Better funding and integration of emergency and trauma services, improved
and sustained training of physicians and other emergency health care workers,
and enhanced legal protection of first responders to a disaster are the broad
goals issued by an 18-member coalition of health care and medical
organizations in a 54-page report titled "Improving Health System
Preparedness for Terrorism and Mass-Casualty Events."
The coalition was led by the AMA and the American Public Health Association
(APHA). The report, issued last month, includes 53 strategic recommendations
for legislators, government officials, and organizational leaders to prepare
for and respond to catastrophic emergencies more effectively.
The goal of the recommendations is to strengthen health system preparedness
and response through increased funding, greater integration, continued
education and training, and legal protections for responders.
"Most disasters are unplanned, but the response shouldn't be,"
said AMA President Ronald Davis, M.D., in a statement following release of the
report. "Whether disasters are natural or man-made, infectious-disease
pandemics or terrorist attacks, physicians, health care professionals, and
public health workers must be prepared to respond to emergencies and aid in
the recovery efforts that follow. We can't predict when a disaster will
strike, but as first responders, we can better prepare ourselves and others to
protect the health and safety of our patients and citizens."
The AMA and APHA convened the AMA/APHA Linkages Leadership Summit, which
met in 2005 in Chicago and 2006 in New Orleans, to develop recommendations
that promote a coordinated national agenda for strengthening health-system
preparedness for terrorism and other disasters. The call to action stresses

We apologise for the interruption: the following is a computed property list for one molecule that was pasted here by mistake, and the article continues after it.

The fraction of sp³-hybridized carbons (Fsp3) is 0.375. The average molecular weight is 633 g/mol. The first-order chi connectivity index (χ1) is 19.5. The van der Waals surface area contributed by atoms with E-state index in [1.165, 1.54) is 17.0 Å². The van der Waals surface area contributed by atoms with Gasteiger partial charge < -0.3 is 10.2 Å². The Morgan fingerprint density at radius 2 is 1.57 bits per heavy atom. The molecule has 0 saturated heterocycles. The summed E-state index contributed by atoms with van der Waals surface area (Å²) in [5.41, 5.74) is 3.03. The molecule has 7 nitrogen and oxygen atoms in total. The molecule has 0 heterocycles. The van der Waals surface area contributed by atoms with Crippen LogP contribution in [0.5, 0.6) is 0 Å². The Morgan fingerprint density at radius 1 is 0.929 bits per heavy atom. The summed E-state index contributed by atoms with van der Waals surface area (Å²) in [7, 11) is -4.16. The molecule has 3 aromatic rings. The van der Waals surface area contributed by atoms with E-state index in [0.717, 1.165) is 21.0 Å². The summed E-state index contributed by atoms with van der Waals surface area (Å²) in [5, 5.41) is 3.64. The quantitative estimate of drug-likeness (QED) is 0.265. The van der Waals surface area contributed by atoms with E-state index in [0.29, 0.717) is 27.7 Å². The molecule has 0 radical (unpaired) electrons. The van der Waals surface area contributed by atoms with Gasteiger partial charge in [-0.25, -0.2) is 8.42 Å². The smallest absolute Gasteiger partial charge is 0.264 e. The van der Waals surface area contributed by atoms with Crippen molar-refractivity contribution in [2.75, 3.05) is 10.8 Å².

the following critical recommendations:
"For too long, public health and medicine have responded to
emergencies in separate silos," said Georges Benjamin, M.D., executive
director of the APHA, in a statement. The report "represents our attempt
to bridge the gap so that our health care and public health systems are fully
integrated and interoperable in ways that allow for a rapid and efficient
The AMA/APHA Linkages Leadership Summit project was funded under a
cooperative agreement from the Centers for Disease Control and Prevention's
Terrorism Injuries: Information Dissemination and Exchange program.
The following organizations are members of the AMA/APHA Linkages Leadership
Summit: American Academy of Pediatrics, American College of Emergency
Physicians, American College of Surgeons, American Dental Association,
American Hospital Association, American Nurses Association, American
Osteopathic Association, American Trauma Society, Association of State and
Territorial Health Officials, Emergency Nurses Association, National
Association of County and City Health Officials, National Association of EMS
Physicians, National Association of Emergency Medical Technicians, National
Association of State EMS Officials, National Native American EMS Association,
and State and Territorial Injury Prevention Directors Association.
The report and recommendations are posted at<www.ama-assn.org/go/disasterpreparedness>.▪